-Neal

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Latitude Aviation
Specializing in sales/acquisitions services for Bonanzas, Barons, and TBM's


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 Post subject: Re: Aircraft inventory levels are critically low.
PostPosted: 20 Oct 2021, 01:36 
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Username Protected wrote:
With driverless vehicles, wouldn't it be possible to drive them closer to each other at relatively high speeds, thus increasing throughput? Sort of like a train?

There is presently no adopted standard for driverless vehicles to communicate and cooperate. The driverless vehicles will have to work on roads mostly populated by human drivers.

Even after they can communicate and have sufficient numbers, there is not a lot of fault tolerance if cars are bumper to bumper at 70 MPH. Something goes wrong on a car, say blown tire, could lead to a huge pile up, so some safe spacing will be required.

Mike C.

Understood that in town it will be hard to avoid a mix of driverless and conventional cars, but what if there were a special lane on the freeway just for driverless cars to allow faster speeds and closer spacing?

Where practical, there could be exclusive lanes in town as well, for that matter.
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 Post subject: Re: Aircraft inventory levels are critically low.
PostPosted: 20 Oct 2021, 08:14 
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Joined: 11/25/11
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Location: KGNF, Grenada, MS
Aircraft: Baron, 180,195,J-3
Having been in the quest for a more capable xc aircraft than my 180 and 195 for almost six months now, I can say that Chip is spot on. That being said, "critical" does not extend to the entire market by a long shot, as least not as far as sales go.

The fever of a hot market has indeed spread to just about all sellers. Owners of all models of piston airplanes believe, or want to believe, that their aircraft has appreciated like a 1975 Skylane. Since passing on a new or newer Cirrus because of the price inflation and lack of availability, my focus has been on twins. Most of the airplanes I have inquired about are still for sale. The Baron, especially the 58, is the exception. Good quality, appropriately priced Barons will sell, or have sold. But buyers in that market are not fools and runouts needing any combination of paint/interior/panel are languishing. Even the very clean Navajo that I didn't buy only because the broker had his head up his ass, is still there months later. If I could get a good pre buy, I would still buy that airplane.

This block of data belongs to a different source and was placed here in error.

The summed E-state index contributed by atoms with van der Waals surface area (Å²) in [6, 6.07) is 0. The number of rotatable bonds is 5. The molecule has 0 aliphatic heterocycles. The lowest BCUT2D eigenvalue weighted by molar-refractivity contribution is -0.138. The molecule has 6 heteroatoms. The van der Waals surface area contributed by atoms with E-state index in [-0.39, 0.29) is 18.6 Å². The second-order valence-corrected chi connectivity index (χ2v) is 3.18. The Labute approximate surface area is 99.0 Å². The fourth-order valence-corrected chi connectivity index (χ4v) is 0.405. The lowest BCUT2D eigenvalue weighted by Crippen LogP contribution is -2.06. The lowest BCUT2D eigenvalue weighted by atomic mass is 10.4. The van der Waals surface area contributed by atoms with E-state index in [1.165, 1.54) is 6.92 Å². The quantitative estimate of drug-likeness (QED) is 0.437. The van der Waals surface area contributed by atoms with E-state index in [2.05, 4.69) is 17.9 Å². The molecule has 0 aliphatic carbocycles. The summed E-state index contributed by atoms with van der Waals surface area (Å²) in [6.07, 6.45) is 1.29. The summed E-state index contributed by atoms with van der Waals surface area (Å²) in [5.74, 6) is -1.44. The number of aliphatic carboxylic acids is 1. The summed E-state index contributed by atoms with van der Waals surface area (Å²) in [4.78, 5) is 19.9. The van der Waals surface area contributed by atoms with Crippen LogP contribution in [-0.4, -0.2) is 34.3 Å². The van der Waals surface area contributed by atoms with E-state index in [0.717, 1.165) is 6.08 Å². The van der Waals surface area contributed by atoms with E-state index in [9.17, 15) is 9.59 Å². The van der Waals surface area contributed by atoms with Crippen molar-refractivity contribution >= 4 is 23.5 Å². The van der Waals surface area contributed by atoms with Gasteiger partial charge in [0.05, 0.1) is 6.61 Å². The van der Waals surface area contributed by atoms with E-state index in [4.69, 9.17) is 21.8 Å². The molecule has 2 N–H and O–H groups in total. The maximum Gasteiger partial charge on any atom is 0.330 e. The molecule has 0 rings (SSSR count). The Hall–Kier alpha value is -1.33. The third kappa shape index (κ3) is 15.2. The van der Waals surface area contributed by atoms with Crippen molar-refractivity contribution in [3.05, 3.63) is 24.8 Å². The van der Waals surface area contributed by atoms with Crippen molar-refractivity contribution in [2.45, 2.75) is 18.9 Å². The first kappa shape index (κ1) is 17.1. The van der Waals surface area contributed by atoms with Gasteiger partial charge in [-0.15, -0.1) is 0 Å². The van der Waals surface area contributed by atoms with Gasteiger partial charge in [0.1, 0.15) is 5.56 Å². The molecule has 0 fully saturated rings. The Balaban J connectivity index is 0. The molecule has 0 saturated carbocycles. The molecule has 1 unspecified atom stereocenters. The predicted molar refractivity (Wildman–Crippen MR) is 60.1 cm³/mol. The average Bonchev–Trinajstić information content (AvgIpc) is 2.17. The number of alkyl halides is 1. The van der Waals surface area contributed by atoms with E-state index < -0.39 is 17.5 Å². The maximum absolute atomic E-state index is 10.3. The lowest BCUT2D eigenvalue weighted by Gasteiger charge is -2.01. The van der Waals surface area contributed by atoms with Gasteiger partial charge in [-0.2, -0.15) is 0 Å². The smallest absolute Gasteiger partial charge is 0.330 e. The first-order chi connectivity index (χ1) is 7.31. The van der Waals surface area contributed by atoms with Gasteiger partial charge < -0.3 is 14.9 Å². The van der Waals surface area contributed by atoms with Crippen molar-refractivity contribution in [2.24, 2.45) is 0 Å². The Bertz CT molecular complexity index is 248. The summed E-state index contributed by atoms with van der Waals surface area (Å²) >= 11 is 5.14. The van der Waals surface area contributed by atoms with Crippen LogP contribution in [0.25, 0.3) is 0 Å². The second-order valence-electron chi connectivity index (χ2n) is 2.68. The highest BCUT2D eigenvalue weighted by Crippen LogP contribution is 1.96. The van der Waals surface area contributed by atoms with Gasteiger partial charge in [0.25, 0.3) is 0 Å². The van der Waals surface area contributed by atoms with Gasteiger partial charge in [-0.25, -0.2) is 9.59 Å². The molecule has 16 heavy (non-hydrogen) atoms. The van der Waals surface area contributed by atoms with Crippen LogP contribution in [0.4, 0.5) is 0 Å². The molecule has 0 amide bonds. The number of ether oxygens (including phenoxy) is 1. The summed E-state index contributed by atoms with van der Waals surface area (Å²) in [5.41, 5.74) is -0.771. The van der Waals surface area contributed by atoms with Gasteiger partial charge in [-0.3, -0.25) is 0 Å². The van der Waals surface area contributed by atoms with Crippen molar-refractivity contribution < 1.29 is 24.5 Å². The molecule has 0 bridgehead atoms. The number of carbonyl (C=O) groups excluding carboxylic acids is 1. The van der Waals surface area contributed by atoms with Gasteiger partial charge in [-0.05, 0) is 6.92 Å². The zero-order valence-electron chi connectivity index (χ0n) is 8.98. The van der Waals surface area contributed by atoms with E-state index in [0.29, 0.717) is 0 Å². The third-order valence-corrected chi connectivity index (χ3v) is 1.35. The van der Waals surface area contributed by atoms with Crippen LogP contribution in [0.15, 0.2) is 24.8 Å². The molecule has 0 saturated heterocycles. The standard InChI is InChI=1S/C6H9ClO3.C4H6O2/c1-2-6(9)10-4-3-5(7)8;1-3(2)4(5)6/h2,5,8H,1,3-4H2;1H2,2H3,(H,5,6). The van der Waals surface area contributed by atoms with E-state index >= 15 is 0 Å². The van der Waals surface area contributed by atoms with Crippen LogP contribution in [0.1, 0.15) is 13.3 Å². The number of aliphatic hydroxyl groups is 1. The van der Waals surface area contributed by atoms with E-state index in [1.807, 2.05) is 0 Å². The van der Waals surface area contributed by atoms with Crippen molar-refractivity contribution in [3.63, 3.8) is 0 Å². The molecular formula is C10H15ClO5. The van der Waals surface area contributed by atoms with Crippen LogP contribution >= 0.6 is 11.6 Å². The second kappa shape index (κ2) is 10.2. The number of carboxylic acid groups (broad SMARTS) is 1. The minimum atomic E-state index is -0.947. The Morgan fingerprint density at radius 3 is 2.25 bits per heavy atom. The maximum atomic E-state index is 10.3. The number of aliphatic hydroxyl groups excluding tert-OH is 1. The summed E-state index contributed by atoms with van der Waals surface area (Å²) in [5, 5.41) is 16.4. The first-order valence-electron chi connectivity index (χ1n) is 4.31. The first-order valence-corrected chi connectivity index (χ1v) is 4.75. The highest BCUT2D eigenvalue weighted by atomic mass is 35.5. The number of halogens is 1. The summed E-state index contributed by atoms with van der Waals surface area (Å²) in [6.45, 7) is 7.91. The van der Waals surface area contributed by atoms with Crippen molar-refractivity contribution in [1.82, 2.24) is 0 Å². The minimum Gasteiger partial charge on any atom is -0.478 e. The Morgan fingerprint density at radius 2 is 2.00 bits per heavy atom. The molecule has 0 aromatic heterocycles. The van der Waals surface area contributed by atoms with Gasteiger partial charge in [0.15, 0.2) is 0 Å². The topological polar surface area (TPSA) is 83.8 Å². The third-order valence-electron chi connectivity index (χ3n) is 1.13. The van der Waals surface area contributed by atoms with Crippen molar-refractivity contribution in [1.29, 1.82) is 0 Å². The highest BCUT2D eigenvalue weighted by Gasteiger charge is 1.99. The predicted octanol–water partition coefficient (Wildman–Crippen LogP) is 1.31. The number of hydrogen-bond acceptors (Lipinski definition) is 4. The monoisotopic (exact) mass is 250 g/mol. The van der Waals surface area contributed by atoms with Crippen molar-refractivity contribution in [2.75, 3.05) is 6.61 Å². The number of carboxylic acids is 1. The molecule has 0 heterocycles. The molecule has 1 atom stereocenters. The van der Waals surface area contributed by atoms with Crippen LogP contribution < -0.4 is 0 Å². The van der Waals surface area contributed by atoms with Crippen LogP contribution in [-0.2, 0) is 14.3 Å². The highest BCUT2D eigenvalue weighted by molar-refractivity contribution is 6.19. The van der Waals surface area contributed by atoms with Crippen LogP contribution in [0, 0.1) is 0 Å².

So, from my perch, I am seeing the fringes of the seller's market. IT DOES EXIST.

Saturday morning, Karen was checking out tickets to D.C. and saw that AA is reinstituting the standard offer of four non-stops to and from MEM-DCA as of November 2. That eliminates 50% of the reason I had for an airplane.

The sane world is beginning to admit that we are getting back to some state of normalcy. The payments, maintenance bills, and realization of the limitations of GA aircraft are beginning to be exposed to all the "hot to trot" buyers. The next 12 months in the airplane market are going to be very interesting.

As for me, I have a deposit on an airplane that needs a couple of components rebuilt. I won't go so far as saying that my patience paid off because it is a buy of what I want, and could be an unwise purchase.

A large portion of our lives has been in limbo and many markets have responded with temporary fluff. We are working our way out of that, if slowly. Most of those markets will respond with a serious pull back. The big question is, of course, which ones?

Jg

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I've Wrestled My Last Pig.


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 Post subject: Re: Aircraft inventory levels are critically low.
PostPosted: 20 Oct 2021, 09:04 
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Joined: 01/05/11
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Aircraft: 1969 Aerostar 600
Opportunity does not wait for you to make up your mind. It's here today and gone tomorrow, maybe this afternoon. Things happen a lot quicker today than say 20 years ago, or, 10 years for that matter.


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 Post subject: Re: Aircraft inventory levels are critically low.
PostPosted: 20 Oct 2021, 14:03 
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Joined: 11/25/11
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Location: KGNF, Grenada, MS
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Username Protected wrote:
Opportunity does not wait for you to make up your mind. It's here today and gone tomorrow, maybe this afternoon. Things happen a lot quicker today than say 20 years ago, or, 10 years for that matter.


I am glad that I am far too mature to take “hurry up” as sage advice.

Jg

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 Post subject: Re: Aircraft inventory levels are critically low.
PostPosted: 20 Oct 2021, 20:56 
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Joined: 03/06/13
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Location: Montreal, Quebec, Canada
Aircraft: BE350
Username Protected wrote:
I am glad that I am far too mature to take “hurry up” as sage advice.

Jg

I'm with you 100%.

There's an old story of two bulls, father and son, looking down from a hill at a herd of cows. The young bull says: "Let's run down and get one of them". The old bull replies: "No son, let's walk down and get all of them".

Currently in the market for a twin turbine. No rush, I've got lots of other projects to keep me busy. I'll let the craziness pass and have another good look in 2022.